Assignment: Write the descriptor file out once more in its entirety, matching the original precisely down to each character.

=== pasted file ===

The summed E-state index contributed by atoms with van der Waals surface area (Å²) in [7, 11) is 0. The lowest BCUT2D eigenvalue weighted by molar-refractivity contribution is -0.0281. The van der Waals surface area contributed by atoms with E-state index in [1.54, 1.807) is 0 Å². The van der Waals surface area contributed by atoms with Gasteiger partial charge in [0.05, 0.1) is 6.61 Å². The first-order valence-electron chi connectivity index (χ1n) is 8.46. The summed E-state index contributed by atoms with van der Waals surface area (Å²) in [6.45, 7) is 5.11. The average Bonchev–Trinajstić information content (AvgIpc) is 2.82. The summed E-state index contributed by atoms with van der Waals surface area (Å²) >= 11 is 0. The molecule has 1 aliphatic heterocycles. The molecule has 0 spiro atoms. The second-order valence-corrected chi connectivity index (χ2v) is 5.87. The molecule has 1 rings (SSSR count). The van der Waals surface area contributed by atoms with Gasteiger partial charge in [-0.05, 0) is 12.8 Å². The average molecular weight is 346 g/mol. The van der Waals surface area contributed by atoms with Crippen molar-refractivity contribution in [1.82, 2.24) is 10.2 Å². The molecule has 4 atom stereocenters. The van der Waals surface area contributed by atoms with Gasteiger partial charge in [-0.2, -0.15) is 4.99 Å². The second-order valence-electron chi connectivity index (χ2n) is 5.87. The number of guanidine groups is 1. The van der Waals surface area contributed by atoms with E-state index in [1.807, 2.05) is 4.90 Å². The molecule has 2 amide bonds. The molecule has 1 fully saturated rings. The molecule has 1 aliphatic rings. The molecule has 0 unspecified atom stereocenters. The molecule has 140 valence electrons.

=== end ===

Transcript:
The summed E-state index contributed by atoms with van der Waals surface area (Å²) in [7, 11) is 0. The lowest BCUT2D eigenvalue weighted by molar-refractivity contribution is -0.0281. The van der Waals surface area contributed by atoms with E-state index in [1.54, 1.807) is 0 Å². The van der Waals surface area contributed by atoms with Gasteiger partial charge in [0.05, 0.1) is 6.61 Å². The first-order valence-electron chi connectivity index (χ1n) is 8.46. The summed E-state index contributed by atoms with van der Waals surface area (Å²) in [6.45, 7) is 5.11. The average Bonchev–Trinajstić information content (AvgIpc) is 2.82. The summed E-state index contributed by atoms with van der Waals surface area (Å²) >= 11 is 0. The molecule has 1 aliphatic heterocycles. The molecule has 0 spiro atoms. The second-order valence-corrected chi connectivity index (χ2v) is 5.87. The molecule has 1 rings (SSSR count). The van der Waals surface area contributed by atoms with Gasteiger partial charge in [-0.05, 0) is 12.8 Å². The average molecular weight is 346 g/mol. The van der Waals surface area contributed by atoms with Crippen molar-refractivity contribution in [1.82, 2.24) is 10.2 Å². The molecule has 4 atom stereocenters. The van der Waals surface area contributed by atoms with Gasteiger partial charge in [-0.2, -0.15) is 4.99 Å². The second-order valence-electron chi connectivity index (χ2n) is 5.87. The number of guanidine groups is 1. The van der Waals surface area contributed by atoms with E-state index in [1.807, 2.05) is 4.90 Å². The molecule has 2 amide bonds. The molecule has 1 fully saturated rings. The molecule has 1 aliphatic rings. The molecule has 0 unspecified atom stereocenters. The molecule has 140 valence electrons.